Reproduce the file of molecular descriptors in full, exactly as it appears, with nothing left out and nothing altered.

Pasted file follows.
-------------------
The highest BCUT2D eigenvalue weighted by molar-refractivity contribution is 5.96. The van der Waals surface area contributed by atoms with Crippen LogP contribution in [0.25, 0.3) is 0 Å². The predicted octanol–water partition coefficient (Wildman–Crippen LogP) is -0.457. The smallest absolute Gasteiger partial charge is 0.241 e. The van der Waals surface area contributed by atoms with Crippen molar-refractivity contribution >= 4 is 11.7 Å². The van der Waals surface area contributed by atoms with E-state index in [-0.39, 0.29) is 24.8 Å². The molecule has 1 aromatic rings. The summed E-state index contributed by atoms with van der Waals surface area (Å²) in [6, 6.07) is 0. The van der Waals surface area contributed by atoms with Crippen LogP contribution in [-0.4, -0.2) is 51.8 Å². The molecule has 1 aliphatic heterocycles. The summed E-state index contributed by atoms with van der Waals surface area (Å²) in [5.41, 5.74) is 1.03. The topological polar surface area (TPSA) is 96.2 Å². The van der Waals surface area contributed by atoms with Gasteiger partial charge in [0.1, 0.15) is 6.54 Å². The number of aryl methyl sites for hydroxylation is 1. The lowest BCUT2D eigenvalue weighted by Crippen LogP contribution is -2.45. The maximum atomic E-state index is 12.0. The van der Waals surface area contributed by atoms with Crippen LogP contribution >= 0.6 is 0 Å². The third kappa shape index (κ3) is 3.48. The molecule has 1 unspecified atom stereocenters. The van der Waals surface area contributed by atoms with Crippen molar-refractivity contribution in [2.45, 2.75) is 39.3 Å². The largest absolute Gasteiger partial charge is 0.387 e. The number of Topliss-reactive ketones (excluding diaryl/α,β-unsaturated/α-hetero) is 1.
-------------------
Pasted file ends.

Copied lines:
The highest BCUT2D eigenvalue weighted by molar-refractivity contribution is 5.96. The van der Waals surface area contributed by atoms with Crippen LogP contribution in [0.25, 0.3) is 0 Å². The predicted octanol–water partition coefficient (Wildman–Crippen LogP) is -0.457. The smallest absolute Gasteiger partial charge is 0.241 e. The van der Waals surface area contributed by atoms with Crippen molar-refractivity contribution >= 4 is 11.7 Å². The van der Waals surface area contributed by atoms with E-state index in [-0.39, 0.29) is 24.8 Å². The molecule has 1 aromatic rings. The summed E-state index contributed by atoms with van der Waals surface area (Å²) in [6, 6.07) is 0. The van der Waals surface area contributed by atoms with Crippen LogP contribution in [-0.4, -0.2) is 51.8 Å². The molecule has 1 aliphatic heterocycles. The summed E-state index contributed by atoms with van der Waals surface area (Å²) in [5.41, 5.74) is 1.03. The topological polar surface area (TPSA) is 96.2 Å². The van der Waals surface area contributed by atoms with Gasteiger partial charge in [0.1, 0.15) is 6.54 Å². The number of aryl methyl sites for hydroxylation is 1. The lowest BCUT2D eigenvalue weighted by Crippen LogP contribution is -2.45. The maximum atomic E-state index is 12.0. The van der Waals surface area contributed by atoms with Crippen LogP contribution >= 0.6 is 0 Å². The third kappa shape index (κ3) is 3.48. The molecule has 1 unspecified atom stereocenters. The van der Waals surface area contributed by atoms with Crippen molar-refractivity contribution in [2.45, 2.75) is 39.3 Å². The largest absolute Gasteiger partial charge is 0.387 e. The number of Topliss-reactive ketones (excluding diaryl/α,β-unsaturated/α-hetero) is 1.